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Ayyyy...absolutely nothing, but it probably isn't financially advantageous. Where it IS advantageous is as a rider. My opinion is that your bike would likely sell for less than its worth as a rider. This bike screams keeper, not investment. I wouldn't worry about its value and I'd just enjoy riding it.
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Old 07-02-12, 11:08 PM   #9
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I say go for the shifters but don't screw around with the fork. You'll have a tough time finding a decent 1" threadless fork and the likely scenario is that you won't improve the way the bike rides/handles. A cheap carbon fork also won't weigh considerably less than the Serotta fork and definitely won't look as nice.
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Old 07-03-12, 04:33 AM   #10
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I have an Alpha Q fork on my Serotta and it handles VERY well. The bike is quite light, and I'm sure some of that is the fork.

FYI - if you do replace your fork, keep it. I wish i had the original around to restore it if I ever do sell it down the road. If you want to part with your fork, let me know...I'd purchase it






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Old 07-03-12, 05:58 AM   #11
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Why all the negative response? What's so bad about updating a classic bike with modern parts?
Nope was not to the upgrade, nope is to the "should up the value considerably".
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Old 07-03-12, 08:31 PM   #12
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Nope was not to the upgrade, nope is to the "should up the value considerably".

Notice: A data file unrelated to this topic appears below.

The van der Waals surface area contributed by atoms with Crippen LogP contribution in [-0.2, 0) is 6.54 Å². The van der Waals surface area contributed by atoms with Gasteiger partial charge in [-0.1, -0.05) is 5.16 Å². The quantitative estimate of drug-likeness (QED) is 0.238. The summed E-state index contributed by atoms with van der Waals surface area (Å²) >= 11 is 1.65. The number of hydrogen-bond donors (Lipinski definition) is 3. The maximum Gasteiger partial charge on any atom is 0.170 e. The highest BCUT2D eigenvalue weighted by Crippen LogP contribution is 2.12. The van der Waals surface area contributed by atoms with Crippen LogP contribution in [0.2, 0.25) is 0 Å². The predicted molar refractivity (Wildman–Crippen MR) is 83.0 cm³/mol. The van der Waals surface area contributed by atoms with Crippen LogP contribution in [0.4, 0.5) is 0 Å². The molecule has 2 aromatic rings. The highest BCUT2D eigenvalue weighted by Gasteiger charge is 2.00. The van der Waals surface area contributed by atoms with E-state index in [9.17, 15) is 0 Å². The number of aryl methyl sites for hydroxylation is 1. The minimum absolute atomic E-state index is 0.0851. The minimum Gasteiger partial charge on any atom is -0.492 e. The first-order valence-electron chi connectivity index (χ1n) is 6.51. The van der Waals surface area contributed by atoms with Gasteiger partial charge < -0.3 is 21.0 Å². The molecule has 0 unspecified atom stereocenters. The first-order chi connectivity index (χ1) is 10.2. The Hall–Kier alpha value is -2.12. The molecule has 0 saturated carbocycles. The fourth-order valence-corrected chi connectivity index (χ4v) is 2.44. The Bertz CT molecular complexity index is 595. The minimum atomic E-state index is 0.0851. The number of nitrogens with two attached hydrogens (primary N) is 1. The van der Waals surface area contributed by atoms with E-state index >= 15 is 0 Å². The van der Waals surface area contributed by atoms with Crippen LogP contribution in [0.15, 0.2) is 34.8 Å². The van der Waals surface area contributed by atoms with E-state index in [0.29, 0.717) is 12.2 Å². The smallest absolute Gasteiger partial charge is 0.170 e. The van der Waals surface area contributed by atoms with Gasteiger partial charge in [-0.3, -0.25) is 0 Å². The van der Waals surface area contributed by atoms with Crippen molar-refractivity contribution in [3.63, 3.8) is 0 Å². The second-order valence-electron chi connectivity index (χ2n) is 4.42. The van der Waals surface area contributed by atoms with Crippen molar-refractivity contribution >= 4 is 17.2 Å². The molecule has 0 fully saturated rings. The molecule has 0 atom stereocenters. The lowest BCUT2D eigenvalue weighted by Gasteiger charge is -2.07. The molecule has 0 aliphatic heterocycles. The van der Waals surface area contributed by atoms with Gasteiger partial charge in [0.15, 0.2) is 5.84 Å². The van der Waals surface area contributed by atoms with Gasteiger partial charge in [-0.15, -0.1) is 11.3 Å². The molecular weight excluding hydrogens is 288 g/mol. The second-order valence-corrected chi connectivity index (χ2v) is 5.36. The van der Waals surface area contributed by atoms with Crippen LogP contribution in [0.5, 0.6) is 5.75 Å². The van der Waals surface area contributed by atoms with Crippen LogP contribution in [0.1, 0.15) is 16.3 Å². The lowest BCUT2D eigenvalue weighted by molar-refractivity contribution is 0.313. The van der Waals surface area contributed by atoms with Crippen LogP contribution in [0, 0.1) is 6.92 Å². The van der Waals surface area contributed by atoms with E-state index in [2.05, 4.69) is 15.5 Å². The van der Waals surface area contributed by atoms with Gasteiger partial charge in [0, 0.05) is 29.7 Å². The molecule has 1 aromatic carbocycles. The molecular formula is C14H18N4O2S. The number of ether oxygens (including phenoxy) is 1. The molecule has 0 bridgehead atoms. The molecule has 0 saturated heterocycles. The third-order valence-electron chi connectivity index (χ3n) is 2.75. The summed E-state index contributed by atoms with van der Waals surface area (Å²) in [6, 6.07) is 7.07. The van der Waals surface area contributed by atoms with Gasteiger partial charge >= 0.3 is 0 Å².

I see, thanks for your advice. I figure a Ritchey fork wouldn't look bad, and if I decide to go the threadless route I would definitely keep the fork.

Shifters arrived last Friday:
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Old 07-13-12, 06:38 PM   #13
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maintain the classic and lively ride of steel and ride the bike with the intended original steel fork!
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Old 09-04-12, 10:00 PM   #14
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I agree keep it original steel. If you do get a carbon fork dont lose the original
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Old 09-05-12, 07:01 AM   #15
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I agree keep it original steel. If you do get a carbon fork dont lose the original
Its your bike, modify as you see fit. As long as you do not paint, grind, or drill on that beautiful frame, and keep the original parts, I say go for it.
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Old 09-05-12, 07:34 AM   #16
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It's hard to improve on an original! The quill stems are far more elegant.

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Old 09-05-12, 07:51 AM   #17
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Why all the negative response? What's so bad about updating a classic bike with modern parts?
You could probably get similar price for the bike with parts that match the year of the bike, because I have found most people don't really know much about bikes and just want something cool looking to ride.... and the people that do appreciate the value of the bike probably would be looking to customize their own, or on the other side of it, buy something completely original. It's not just a bike thing but imo new parts on vintage is the best way to not make money. Of course you just need the right buyer, but speaking in general terms I think that is accurate to say.